Tech

Apple Mac Pro’s 3nm SoC accommodates up to 40 CPU cores by 2023

Front edge: Intel’s new CEO may want to take back Apple’s business over time, but Apple is pushing ahead with more powerful chips of its own. In a very short time, he will have workstation-level hardware that will cover both general-purpose computing resources and graphics solutions, as well as machine learning tasks.

Apple is now halfway through its planned transition to self-development. custom siliconbut the company doesn’t necessarily want to leave Intel and AMD chips behind. The M1, M1 Pro and M1 Max chipsets are just the beginning of this journey, but they have already managed to impress in terms of performance per watt when compared to similar CPU + GPU solutions from the x86 world.

According to report According to the information, the Cupertino giant is working hard to create even more powerful systems on a chip of the second and third generations of the M-series, codenamed Ibiza, Lobos and Palma. The former will be the direct successor to the M1 SoC used in the MacBook Air, 13-inch MacBook Pro, and Mac mini.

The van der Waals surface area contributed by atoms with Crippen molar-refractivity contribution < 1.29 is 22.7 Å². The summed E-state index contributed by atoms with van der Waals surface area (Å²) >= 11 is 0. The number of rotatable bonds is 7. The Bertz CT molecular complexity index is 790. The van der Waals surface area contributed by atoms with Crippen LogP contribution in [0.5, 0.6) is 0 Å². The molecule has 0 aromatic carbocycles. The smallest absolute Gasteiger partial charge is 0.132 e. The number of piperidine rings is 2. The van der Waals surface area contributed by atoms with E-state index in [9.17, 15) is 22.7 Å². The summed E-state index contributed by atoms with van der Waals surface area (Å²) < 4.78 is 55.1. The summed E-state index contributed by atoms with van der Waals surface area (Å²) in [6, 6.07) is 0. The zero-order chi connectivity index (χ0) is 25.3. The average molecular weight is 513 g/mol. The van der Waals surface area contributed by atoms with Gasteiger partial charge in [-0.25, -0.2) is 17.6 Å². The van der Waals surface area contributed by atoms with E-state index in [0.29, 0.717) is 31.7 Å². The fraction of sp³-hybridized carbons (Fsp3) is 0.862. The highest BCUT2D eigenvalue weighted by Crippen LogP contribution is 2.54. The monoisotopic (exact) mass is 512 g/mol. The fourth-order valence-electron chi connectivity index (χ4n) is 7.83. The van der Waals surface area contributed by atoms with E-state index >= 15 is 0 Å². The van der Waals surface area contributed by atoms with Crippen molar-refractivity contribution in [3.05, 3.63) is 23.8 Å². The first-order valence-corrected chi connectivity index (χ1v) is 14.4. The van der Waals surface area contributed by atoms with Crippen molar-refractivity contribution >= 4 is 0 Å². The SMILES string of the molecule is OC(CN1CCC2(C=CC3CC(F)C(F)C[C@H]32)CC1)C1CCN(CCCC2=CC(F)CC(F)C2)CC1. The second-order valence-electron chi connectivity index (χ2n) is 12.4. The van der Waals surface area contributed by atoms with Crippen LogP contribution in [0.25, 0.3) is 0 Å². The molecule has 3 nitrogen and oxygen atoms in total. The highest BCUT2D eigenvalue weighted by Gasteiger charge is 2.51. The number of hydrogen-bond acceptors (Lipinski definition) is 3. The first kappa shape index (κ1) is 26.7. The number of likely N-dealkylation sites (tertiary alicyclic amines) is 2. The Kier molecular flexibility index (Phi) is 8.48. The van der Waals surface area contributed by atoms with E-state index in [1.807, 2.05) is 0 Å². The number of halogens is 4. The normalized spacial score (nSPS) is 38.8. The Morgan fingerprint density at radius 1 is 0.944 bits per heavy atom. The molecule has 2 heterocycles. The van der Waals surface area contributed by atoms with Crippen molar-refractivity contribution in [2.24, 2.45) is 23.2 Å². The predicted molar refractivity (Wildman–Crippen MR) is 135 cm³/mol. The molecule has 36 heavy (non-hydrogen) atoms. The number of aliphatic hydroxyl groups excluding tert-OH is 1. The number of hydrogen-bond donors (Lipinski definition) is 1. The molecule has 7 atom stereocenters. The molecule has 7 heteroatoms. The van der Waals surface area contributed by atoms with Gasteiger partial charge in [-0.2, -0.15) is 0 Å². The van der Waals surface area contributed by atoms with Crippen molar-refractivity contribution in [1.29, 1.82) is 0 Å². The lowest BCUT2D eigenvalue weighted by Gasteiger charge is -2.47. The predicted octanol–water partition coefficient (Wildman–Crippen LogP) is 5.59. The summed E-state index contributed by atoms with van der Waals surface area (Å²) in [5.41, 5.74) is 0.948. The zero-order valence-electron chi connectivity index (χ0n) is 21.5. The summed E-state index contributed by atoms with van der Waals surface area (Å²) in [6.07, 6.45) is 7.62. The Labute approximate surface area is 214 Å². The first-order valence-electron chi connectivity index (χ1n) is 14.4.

The “M2” chipset will be manufactured by TSMC using an upgraded 5nm process, so it will not be a significant upgrade in terms of performance or power efficiency over the M1 SoC. Apple plans to introduce a dual-die M2 variant that will bring more performance to Mac desktops. Apple reportedly captured the design of the M2 SoC in April 2021, raising confidence in reports that the company may unveil an M2-based MacBook Air next year.

Even more interesting is the third generation Apple Silicon from Apple, which is expected to be produced in 2023. Some of these new chips are reported to be manufactured using TSMC’s 3nm technology node and have up to four dies. In other words, they pack up to 40 CPU cores in a single package, while Apple’s current Mac Pro can only be configured with a 28-core Intel Xeon W processor.

Reports over the past year have claimed that Apple will release another Intel-based Mac Pro in 2022 that could be equipped with Intel Xeon W-3300 processors. A move like this might make sense as the M1-based MacBook Pro 13 has coexisted with the Intel-based version for months.

Overall, it looks like the Intel-Apple relationship is in its final stages. Workstation-class hardware will soon appear in Cupertino, covering both graphics and general-purpose computing. The Cupertino-based company is already saving billions by ditching Intel and AMD hardware. It looks like it could also become a leader in performance per watt in the coming years.


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